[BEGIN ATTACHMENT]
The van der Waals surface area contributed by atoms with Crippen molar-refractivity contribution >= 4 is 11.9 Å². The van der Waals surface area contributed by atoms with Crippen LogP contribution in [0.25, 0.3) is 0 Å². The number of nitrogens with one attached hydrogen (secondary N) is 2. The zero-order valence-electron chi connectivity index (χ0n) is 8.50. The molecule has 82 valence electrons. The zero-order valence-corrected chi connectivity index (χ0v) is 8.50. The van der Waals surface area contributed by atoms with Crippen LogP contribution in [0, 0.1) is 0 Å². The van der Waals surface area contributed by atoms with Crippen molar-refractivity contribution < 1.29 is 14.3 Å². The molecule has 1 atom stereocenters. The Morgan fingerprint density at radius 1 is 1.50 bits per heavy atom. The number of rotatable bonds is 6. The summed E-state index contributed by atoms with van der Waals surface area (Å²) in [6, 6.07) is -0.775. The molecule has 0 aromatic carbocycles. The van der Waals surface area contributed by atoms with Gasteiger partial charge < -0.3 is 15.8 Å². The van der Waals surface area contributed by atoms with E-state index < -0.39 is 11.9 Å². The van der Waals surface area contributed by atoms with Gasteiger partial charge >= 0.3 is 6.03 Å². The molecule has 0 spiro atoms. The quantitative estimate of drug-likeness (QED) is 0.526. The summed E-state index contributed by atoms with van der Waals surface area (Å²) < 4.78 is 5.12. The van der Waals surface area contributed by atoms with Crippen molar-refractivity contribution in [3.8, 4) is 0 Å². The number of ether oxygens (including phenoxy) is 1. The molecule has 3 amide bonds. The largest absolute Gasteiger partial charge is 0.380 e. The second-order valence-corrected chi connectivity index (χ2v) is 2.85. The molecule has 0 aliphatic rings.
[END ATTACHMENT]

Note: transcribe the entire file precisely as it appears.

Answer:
The van der Waals surface area contributed by atoms with Crippen molar-refractivity contribution >= 4 is 11.9 Å². The van der Waals surface area contributed by atoms with Crippen LogP contribution in [0.25, 0.3) is 0 Å². The number of nitrogens with one attached hydrogen (secondary N) is 2. The zero-order valence-electron chi connectivity index (χ0n) is 8.50. The molecule has 82 valence electrons. The zero-order valence-corrected chi connectivity index (χ0v) is 8.50. The van der Waals surface area contributed by atoms with Crippen LogP contribution in [0, 0.1) is 0 Å². The van der Waals surface area contributed by atoms with Crippen molar-refractivity contribution < 1.29 is 14.3 Å². The molecule has 1 atom stereocenters. The Morgan fingerprint density at radius 1 is 1.50 bits per heavy atom. The number of rotatable bonds is 6. The summed E-state index contributed by atoms with van der Waals surface area (Å²) in [6, 6.07) is -0.775. The molecule has 0 aromatic carbocycles. The van der Waals surface area contributed by atoms with Gasteiger partial charge < -0.3 is 15.8 Å². The van der Waals surface area contributed by atoms with E-state index < -0.39 is 11.9 Å². The van der Waals surface area contributed by atoms with Gasteiger partial charge >= 0.3 is 6.03 Å². The molecule has 0 spiro atoms. The quantitative estimate of drug-likeness (QED) is 0.526. The summed E-state index contributed by atoms with van der Waals surface area (Å²) < 4.78 is 5.12. The van der Waals surface area contributed by atoms with Crippen molar-refractivity contribution in [3.8, 4) is 0 Å². The number of ether oxygens (including phenoxy) is 1. The molecule has 3 amide bonds. The largest absolute Gasteiger partial charge is 0.380 e. The second-order valence-corrected chi connectivity index (χ2v) is 2.85. The molecule has 0 aliphatic rings.